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MotoGP, Max Biaggi: "On the Brno podium for Canet, I felt like a rider again."

"I didn't have my suit on, but it was podium number 12 on that circuit. I follow the MotoGP carefully from the Aprilia box, but I don't have the presumption to get back on the bike. Rossi at 40? I retired at 42 because I wanted to quit unbeaten."

MotoGP: Max Biaggi: "On the Brno podium for Canet, I felt like a rider again."

The victory that brought Spanish rider Aron Canet back to the Moto3 World Championship in Brno rekindled the fantasy of more than one nostalgic rider because his team manager, Max Biaggi, was on the podium alongside him.

Moreover, a podium that the Corsair had conquered 11 times during his racing career, between World Championships and Superbikes.
Something that thrilled the six-time world champion beyond all expectations.

"It's true that many have tied my presence to the fact that Brno is one of the circuits I love most but, actually, they called me up as the team owner. It was Aron who won. The team is important, but it's always the rider that finalizes the work . However, I must confess that I was excited," Max revealed. "It's probably because the podium is the same one on which I stood the last time in 2010, and the woman who handed me the trophy was the same who worked with the owner of the circuit, Abraham, but suddenly, if it hadn't been for the fact that I didn't have my suit on, I still felt like a rider. After 11 personal successes, I was there again, and this thanks to Aron's shrewd and courageous maneuver on the last lap, with worn tires, when he passed Antonelli in a third-gear corner."

"I don't have an Academy. Canet has something inside of him which I recognized in myself."

You were happy for a Spanish rider's victory over an Italian. Someone criticized you for this.

"Honestly, if there was any, criticism it wasn't that bad. When I put together the team, with only one rider, I needed someone with a bit of experience. At that time, all the Italian riders were under contract, and I'm not the type who gets in the way, or pushes to break agreements, or ups the ante. I don't have an Academy, just a team with a single rider, and I had to choose a winner, even though Canet had a bad season in 2018. He was in a declining phase of his career, even due to a couple of injuries, but I saw he was tough, and I believed in him. He has something which I recognized in myself, and this thing fascinated me, so much so that I even followed him during all the winter tests. We met at that time, creating a trusting relationship that we didn't have in the beginning. Let me guide you, I told him, you'll see that you'll have a top-level team by your side. Now he's overjoyed. It's not that I don't want Italian riders, also for the future. I liked Foggia, but he'll be going with the Leopard team."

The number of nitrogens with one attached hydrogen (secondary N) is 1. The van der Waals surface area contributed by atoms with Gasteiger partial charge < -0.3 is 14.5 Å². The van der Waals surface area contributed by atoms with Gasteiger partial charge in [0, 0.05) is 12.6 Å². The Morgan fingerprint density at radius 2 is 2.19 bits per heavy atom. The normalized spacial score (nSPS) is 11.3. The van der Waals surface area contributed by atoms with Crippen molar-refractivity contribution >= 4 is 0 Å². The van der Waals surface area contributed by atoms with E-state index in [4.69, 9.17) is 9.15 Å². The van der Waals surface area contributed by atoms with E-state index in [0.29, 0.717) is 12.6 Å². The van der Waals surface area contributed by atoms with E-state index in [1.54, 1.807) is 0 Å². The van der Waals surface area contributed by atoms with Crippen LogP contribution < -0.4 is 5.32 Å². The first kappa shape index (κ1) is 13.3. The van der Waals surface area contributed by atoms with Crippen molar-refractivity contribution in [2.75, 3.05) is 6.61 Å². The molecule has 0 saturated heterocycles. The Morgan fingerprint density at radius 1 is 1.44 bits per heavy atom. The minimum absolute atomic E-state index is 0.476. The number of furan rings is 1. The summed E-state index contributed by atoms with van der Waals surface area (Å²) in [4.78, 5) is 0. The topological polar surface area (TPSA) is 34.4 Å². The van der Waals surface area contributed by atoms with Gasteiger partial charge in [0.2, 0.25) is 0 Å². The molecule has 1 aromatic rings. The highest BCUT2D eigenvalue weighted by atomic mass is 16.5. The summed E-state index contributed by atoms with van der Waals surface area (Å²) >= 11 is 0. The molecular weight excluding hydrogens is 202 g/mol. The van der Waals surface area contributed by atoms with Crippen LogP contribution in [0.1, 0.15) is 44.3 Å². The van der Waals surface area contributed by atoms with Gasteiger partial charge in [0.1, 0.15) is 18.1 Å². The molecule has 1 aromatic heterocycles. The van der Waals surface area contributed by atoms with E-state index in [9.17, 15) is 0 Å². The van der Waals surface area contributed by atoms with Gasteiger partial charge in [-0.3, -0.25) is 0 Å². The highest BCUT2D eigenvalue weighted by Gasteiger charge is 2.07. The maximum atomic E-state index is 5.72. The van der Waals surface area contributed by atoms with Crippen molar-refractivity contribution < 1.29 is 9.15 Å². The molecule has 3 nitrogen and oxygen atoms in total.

What kind of team manager are you? Agostini was checking the suspensions on Lawson's Yamaha, infuriating Eddie.

"I'm not someone like Mino who also follows the technical part. I try to make the team work harmoniously. And then when Lawson arrived from Ago, he was already a champion but, above all, he wasn't so young and had more experience than Aron. I listen to Canet, then I talk to the head mechanic. I find out about the problems and how they want to solve them. Mine is just being informed, without intervening too much."

"I came to the Moto 3 because, at some point, you have to stop racing. But I like to compete."

At the end of the season, world title or not, Aron Canet will move on to the Moto2. What are your intentions?

"I'm staying with my team in the Moto3. For the moment, I don't want to go up in category. I like the Moto3. it's really competitive, and I'm here because I still like to compete, and the motorcycle world championship is the greatest competition there is. At some point, I didn't want to race anymore, before the time came when I wouldn't be able to, so I tackled the entire process: the national championship, the CIV, then the CEV in Spain. I wanted the world championship again, even if not as a rider.